Wash. Post Highlights How Trump's Media Dominance "Obscure[s]" Ted Cruz's Extremism -- To His Benefit
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The Washington Post's David Weigel highlighted how Republican presidential candidate Ted Cruz "actually benefits from Trump's full-spectrum dominance of the national media conversation," which "obscure[s]" Cruz's extreme positions.
Donald Trump has dominated media coverage since June 2015, when he announced his presidential bid. In 2015, Trump received over 22 hours of air time on Fox and was covered on ABC's evening news program for 81 minutes, compared to Democratic candidate Bernie Sanders' one minute. Much of the coverage has focused on Trump's extreme positions and inflammatory rhetoric. Other GOP presidential candidates have attempted to distance themselves from Trump -- even though their own extreme positions often don't differ dramatically from Trump's -- but they have not received the same media condemnation.
In a January 7 post for The Washington Post's blog Post Politics, Weigel explained how "obscured by the endless Trump news-cycles" is the fact that "Cruz is the most conservative candidate" and is "ready to indulge questions" that are usually dismissed for their extremism. Weigel noted that "[w]ithout Trump in the race, questions and issues such as these -- the sort of things that have stymied some tea party candidates for lower offices -- might be controversial," but are overlooked because of Trump's media dominance (emphasis added):
So far, given the lack of damage from the Canada story to his image among conservatives, Cruz actually benefits from Trump's full-spectrum dominance of the national media conversation.
Cruz does this by blaming every incoming attack on two factors. The first is his strength in the polls; Cruz will suggest that "three weeks ago, every Republican was talking about Donald Trump." Not so much now, in his view. The second is the mainstream media, one of the softest targets in Republican politics. (Cruz's stump speech, which changes subtly from stop to stop, always includes a joke about reporters "checking themselves into therapy" after his hypothetical presidency ends in 2025.)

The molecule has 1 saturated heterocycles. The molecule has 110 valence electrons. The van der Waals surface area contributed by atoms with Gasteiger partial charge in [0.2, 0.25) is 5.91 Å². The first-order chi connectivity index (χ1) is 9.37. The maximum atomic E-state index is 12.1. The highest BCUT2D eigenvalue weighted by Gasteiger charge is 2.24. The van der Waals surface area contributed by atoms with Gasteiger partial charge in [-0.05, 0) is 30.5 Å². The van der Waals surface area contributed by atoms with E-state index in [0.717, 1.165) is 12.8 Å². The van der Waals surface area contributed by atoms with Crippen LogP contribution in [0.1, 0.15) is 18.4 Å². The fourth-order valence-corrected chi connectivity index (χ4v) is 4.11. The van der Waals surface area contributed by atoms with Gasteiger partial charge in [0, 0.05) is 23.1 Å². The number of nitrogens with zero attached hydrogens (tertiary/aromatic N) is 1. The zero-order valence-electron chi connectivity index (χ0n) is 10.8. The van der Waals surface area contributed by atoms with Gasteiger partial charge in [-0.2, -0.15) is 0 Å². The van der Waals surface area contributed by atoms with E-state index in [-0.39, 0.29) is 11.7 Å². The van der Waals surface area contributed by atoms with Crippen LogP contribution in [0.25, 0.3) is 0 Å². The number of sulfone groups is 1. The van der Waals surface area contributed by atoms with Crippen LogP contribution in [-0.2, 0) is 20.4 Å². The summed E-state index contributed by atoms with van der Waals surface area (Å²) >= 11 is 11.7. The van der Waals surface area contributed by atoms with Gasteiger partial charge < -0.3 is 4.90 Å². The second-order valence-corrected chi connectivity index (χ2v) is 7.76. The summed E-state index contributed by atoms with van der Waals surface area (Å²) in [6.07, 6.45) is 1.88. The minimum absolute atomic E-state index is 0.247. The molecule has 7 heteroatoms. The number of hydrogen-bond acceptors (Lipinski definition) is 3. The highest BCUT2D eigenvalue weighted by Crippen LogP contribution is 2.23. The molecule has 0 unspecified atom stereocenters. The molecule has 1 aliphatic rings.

In Webster City, Cruz used most of his news conference to gently chide the media, saying they are not asking about anything Iowans seemed to be interested in. When CNN's Dana Bash asked whether Cruz would take Trump's advice and embark on a legal route to prove his eligibility to be president, he took another chance to ask why no one was covering the proverbial Real Issues.
After one more question about whether establishment Republicans such as McCain were feeling more confident in attacking him, Cruz started his town hall. Something obscured by the endless Trump news cycles was suddenly much clearer: Cruz was the most conservative candidate in the race and ready to indulge questions that other Republicans dismissed.
One questioner asked about the alleged influence of the Trilateral Commission and David Rockefeller, two bugbears of conspiracy theorists. "It's a very good question," said Cruz, pivoting to discuss the Medellin national sovereignty case, which is featured in some of his TV ads here. Another questioner asked whether the Federal Reserve was constitutional, prompting a short monologue by Cruz about why America should return to the gold standard.
And another questioner asked about the potential threat of Muslim courts issuing their own sharia-based rulings within the United States.
Without Trump in the race, questions and issues such as these -- the sort of things that have stymied some tea party candidates for lower offices -- might be controversial. But Trump, who has courted controversy again and again in the past few months, is in the race.